It's difficult to open an email or an envelope in Brussels these days without yet another agenda falling out of it, carrying
the promise of a new start. With a new European Parliament installed, a new European Commission president appointed and a
new Commission on the way, and guarded optimism that the worst of the recession is over, this outpouring of recommendations
and recipes is hardly surprising. Hope springs eternal in the human breast.
The trend is reflected in the medicines sector, with a plethora of manifestos and strategy proposals from industry, regulators,
and campaigning organizations. One of the most grandiose is the self-styled "groundbreaking vision towards a life sciences
strategy for Europe," launched in high summer by the European Federation of Pharmaceutical Industries and Associations.
This "landmark paper" claims to provide steps towards "an integrated strategy" for the sector in Europe. "With Europe now
emerging from the crisis, there is an opportunity to improve health prospects of citizens, while promoting economic growth.
As new European leaders and policymakers across the political spectrum begin work to improve Europe's future, EFPIA calls
for greater political collaboration," the industry association specifies.
Into the fire
It is reasonable to expect that new European leaders and policymakers will begin work to improve Europe's future. But given
the notorious absence of political collaboration in European health affairs, it is imprudent to assume that all that work
will improve the situation for the drug industry. Given the fundamental nature of the challenges that Europe is facing, what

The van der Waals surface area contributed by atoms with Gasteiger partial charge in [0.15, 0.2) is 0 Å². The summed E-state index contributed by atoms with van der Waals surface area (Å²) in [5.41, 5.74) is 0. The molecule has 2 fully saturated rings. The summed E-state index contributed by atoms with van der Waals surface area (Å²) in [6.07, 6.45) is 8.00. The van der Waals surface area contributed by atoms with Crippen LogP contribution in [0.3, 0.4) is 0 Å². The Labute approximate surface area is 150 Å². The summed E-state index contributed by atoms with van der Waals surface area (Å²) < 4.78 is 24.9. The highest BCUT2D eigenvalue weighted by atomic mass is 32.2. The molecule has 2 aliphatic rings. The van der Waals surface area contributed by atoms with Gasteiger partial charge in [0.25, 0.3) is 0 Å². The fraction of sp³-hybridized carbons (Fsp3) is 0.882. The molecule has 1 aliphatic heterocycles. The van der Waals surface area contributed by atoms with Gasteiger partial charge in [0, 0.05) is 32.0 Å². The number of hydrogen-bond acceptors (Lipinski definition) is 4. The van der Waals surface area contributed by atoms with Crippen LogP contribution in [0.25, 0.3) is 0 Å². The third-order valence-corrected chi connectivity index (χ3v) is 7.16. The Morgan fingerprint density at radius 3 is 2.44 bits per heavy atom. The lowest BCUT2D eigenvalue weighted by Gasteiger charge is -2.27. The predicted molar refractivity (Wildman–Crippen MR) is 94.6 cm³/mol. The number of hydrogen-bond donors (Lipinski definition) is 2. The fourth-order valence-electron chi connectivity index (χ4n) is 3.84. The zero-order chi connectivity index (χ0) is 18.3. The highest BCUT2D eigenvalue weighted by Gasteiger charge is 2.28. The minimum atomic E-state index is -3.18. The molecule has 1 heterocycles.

emerges may actually be worse than the current imperfect context for medicines. EFPIA and other industry advocates of radical
change run the risk of jumping out of the frying pan only to find themselves in the fire.
The essence of the EFPIA call to arms is a plea for "a new generation of partnerships and collaborative solutions to address
the EU's growing health and competitiveness challenges." It urges changes in perception, more "thinking outside the box,"
better understanding of future demands and of the value of investment, and the "need to address the system as a whole" in
order to create sustainable systems. Of course the central refrain of the vision is "ensuring that the pharmaceutical and
life sciences industries—jewels in Europe's economy—continue to thrive." Consequently, much of the content is devoted to the
need for the industry to be "highly competitive" and for "innovation-led growth." The merits of the industry—in terms of those
familiar claims relating to products, jobs, exports, or research commitment—occupy much of this manifesto.
So, too, does the catalogue of the economic problems the industry faces. EFPIA warns against "making it difficult to obtain
innovative medicines, increasing user charges, or delisting services from the benefits catalogue." It complains about the
distortion that international reference pricing creates in the European market for medicines—going so far as to call for an
urgent review of "the practical operation of the free movement of goods principle in medicines." It blames "the current patchwork
of valuation and assessment criteria across Europe" for being "arbitrary and politicized," and "leading to wasteful and costly
duplication of effort." And it cautions that "arbitrary financial policies" are inhibiting investment in research.